Washington, DC – Foreign Policy for America, in partnership with a broad coalition of foreign policy, development, environmental, and faith-based organizations, has sent two letters to Congressional leaders calling on them to support legislation that would make needed updates to the State Department’s practices, policies, and protocols. More than one hundred national security leaders – including former ambassadors, Assistant Secretaries of State, and senior military leaders – and a dozen advocacy organizations have signed onto these letters in support of the State Department Authorization Act of 2022.
Individual signatories include:
Ambassador Thomas Pickering, Career Ambassador, former Undersecretary of State for Political Affairs, and U.S. Ambassador to the United Nations, Russia, India, Israel, El Salvador, Nigeria, and Jordan
Ambassador Anne Patterson, Career Ambassador, former U.S. Ambassador to Egypt, Pakistan, Colombia, and El Salvador
Brigadier General (ret.) John Douglass, USAF, Former Deputy U.S. Military Representative to the NATO Military Committee
Ambassador (ret.) Eric Rubin, Former U.S. Ambassador to Bulgaria and President of the American Foreign Service Association
Major General (ret.) Gale S. Pollock, USA, Former U.S. Army Medical Commander and Acting Surgeon General
Ambassador Ruth Davis, Career Ambassador, former U.S. Ambassador to Benin and Director General of the Foreign Service
Authorizing the State Department annually is an important way for the U.S. to maintain its diplomatic advantage. Last year, Congress was able to pass the first such bill in nearly two decades, and these letters underscore the importance of building upon this momentum and passing another authorization bill this year. Specifically, this bill makes important strides in modernizing the State Department by increasing the number of paid internships, encouraging expeditionary diplomacy, expanding diversity at the Department, supporting cyber diplomacy, building more embassies, and ramping up public diplomacy efforts, among other provisions.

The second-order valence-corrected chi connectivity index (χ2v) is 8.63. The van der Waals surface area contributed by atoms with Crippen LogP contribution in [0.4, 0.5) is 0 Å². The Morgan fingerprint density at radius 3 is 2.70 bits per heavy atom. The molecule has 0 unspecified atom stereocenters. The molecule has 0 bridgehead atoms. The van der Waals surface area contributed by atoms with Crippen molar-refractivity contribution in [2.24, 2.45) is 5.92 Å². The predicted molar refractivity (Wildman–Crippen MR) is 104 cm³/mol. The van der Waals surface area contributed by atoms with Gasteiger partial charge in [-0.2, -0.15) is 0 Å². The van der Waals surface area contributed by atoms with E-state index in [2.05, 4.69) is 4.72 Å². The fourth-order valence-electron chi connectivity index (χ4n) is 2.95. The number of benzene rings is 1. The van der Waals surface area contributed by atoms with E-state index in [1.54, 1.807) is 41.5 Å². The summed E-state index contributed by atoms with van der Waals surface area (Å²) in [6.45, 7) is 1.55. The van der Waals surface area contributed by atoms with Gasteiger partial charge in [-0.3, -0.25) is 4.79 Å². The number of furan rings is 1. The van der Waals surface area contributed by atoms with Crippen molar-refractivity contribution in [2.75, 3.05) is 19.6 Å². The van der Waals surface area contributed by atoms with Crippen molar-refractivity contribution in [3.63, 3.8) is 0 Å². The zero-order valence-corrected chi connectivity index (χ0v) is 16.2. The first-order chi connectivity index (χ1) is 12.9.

To respond to evolving global challenges and opportunities, a robust State Department authorization must be an annual legislative priority. Last year’s bill was an important first step in strengthening our diplomatic toolkit, but a single authorization every two decades is not nearly enough to keep pace with the constantly shifting geopolitical landscape.
“After years of neglect, it is now a national security imperative that Congress exercise appropriate oversight of the State Department and ensure the Department meets its modernization goals. Unless Congress can resume that role and pass annual State authorizations, as they have done for the National Defense Authorization Act for sixty-two consecutive years, our diplomatic capacity will continue to erode,” FP4A Executive Director Andrew Albertson said. “These letters demonstrate the broad coalition of individuals and organizations that recognize the power of American diplomacy to secure our interests in a rapidly changing world. Together we are watching this legislation closely and we urge Congress to act.”
“The American Academy of Diplomacy, a non-partisan organization of former senior diplomats, strongly supports this. The Academy calls on the Congress to pass an authorization and support an effective American diplomacy,” said its president, former Ambassador Ronald Neumann.
If you would like to take action in support of a more modern and agile State Department, then ask your Member of Congress to support the State Department Authorization Act of 2022 by clicking the button below.